Natalie Wood Shares Her Thoughts on Marilyn Monroe's Death in Newly Published Diary

"I had known her and seen her days before."

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Natalie Wood died in 1981, and thirty-five years later her daughter Natasha Gregson Wagner has collaborated on a book about her life. Along with an introduction from Robert Wagner, the book features a personal essay by Wood wherein she opens up about Marilyn Monroe's shocking death.

"I had known her and seen her days before her death," she writes. "Her beauty, charming wit, and joy of life seemed paradoxical to the tense loneliness which she faced in her life, and was to me, clearly apparent...I realized that her tragedy reminds us all how vulnerable we are, and I chose to try to be stronger."

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Wood also wrote about the dissolution of her first marriage to Robert Wagner, saying "It was extremely difficult for us to really face serious flaws in the relationship when everything looked so ideal on the surface. Looking at it from the outside, we must have seemed like the American Dream. We were both attractive and successful, so what could possibly be wrong? One needs more than approval or fame or wealth to be nourished. It was as if I were the total of all the parts I had played and I had no idea who I really was."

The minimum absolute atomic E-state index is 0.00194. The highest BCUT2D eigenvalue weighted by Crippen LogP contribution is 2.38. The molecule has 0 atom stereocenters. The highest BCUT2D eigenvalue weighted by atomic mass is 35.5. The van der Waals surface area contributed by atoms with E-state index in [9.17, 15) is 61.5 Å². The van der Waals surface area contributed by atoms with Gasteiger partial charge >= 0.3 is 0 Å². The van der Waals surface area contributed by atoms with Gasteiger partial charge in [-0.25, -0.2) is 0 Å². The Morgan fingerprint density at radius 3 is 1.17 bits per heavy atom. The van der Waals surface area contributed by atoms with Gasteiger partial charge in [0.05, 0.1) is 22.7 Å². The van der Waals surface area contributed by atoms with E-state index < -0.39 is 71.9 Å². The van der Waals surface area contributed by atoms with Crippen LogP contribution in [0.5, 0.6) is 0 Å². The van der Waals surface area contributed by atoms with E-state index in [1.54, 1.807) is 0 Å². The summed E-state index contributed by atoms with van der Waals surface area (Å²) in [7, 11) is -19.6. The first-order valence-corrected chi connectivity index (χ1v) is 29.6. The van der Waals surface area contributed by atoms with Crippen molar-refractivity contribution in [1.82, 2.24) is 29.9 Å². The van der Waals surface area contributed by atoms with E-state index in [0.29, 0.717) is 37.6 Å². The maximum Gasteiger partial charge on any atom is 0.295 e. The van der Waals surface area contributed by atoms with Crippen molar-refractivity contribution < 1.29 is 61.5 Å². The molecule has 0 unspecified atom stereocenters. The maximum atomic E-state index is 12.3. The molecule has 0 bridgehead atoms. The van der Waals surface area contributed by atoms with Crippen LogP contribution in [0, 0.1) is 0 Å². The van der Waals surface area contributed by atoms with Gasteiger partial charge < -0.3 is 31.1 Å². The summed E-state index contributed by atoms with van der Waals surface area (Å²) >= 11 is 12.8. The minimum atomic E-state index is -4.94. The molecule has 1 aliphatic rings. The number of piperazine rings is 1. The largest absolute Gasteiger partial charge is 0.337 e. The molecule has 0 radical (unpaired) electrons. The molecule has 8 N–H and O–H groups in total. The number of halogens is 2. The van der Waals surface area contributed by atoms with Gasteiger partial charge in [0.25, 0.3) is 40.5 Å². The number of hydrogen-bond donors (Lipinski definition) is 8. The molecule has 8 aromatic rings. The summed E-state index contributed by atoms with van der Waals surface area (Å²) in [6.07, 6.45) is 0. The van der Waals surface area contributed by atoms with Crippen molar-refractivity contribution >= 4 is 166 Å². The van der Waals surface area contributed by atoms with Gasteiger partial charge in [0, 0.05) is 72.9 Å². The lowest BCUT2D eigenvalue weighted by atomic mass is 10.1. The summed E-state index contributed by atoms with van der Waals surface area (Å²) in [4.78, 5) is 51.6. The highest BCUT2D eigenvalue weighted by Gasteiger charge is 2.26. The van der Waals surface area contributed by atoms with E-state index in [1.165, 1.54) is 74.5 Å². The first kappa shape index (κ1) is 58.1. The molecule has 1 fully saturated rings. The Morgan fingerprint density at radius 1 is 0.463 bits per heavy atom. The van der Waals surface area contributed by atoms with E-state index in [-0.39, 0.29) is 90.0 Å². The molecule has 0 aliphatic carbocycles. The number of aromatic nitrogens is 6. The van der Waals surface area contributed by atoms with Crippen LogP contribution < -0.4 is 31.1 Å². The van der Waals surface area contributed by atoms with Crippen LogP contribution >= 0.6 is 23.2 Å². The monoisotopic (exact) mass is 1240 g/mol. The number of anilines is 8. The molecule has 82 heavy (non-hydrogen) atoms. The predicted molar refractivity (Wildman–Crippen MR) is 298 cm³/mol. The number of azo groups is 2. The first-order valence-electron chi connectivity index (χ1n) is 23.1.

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Wood worried that she might "join that sad parade of famous movie ladies who wind up desperately lonely, with nothing more substantial about them than their scrapbooks and old photos, and memories of romances and divorces." She eventually met Warren Beatty, who she described as "Mount Vesuvius, a live volcano with eruptions each day."

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"We were both so confused that we thought fighting and hostility meant real emotional honesty," Wood wrote of Beatty. "I felt that I should be punished for having failed in marriage. I was trying to punish myself by sticking to a relationship that was going nowhere."

Before her death, Wood remarried Wagner and had another daughter. They are pictured together below.

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Mehera Bonner
Entertainment Editor

Mehera Bonner is a celebrity and entertainment news writer who enjoys Bravo and Antiques Roadshow with equal enthusiasm. She was previously entertainment editor at Marie Claire and has covered pop culture for over a decade.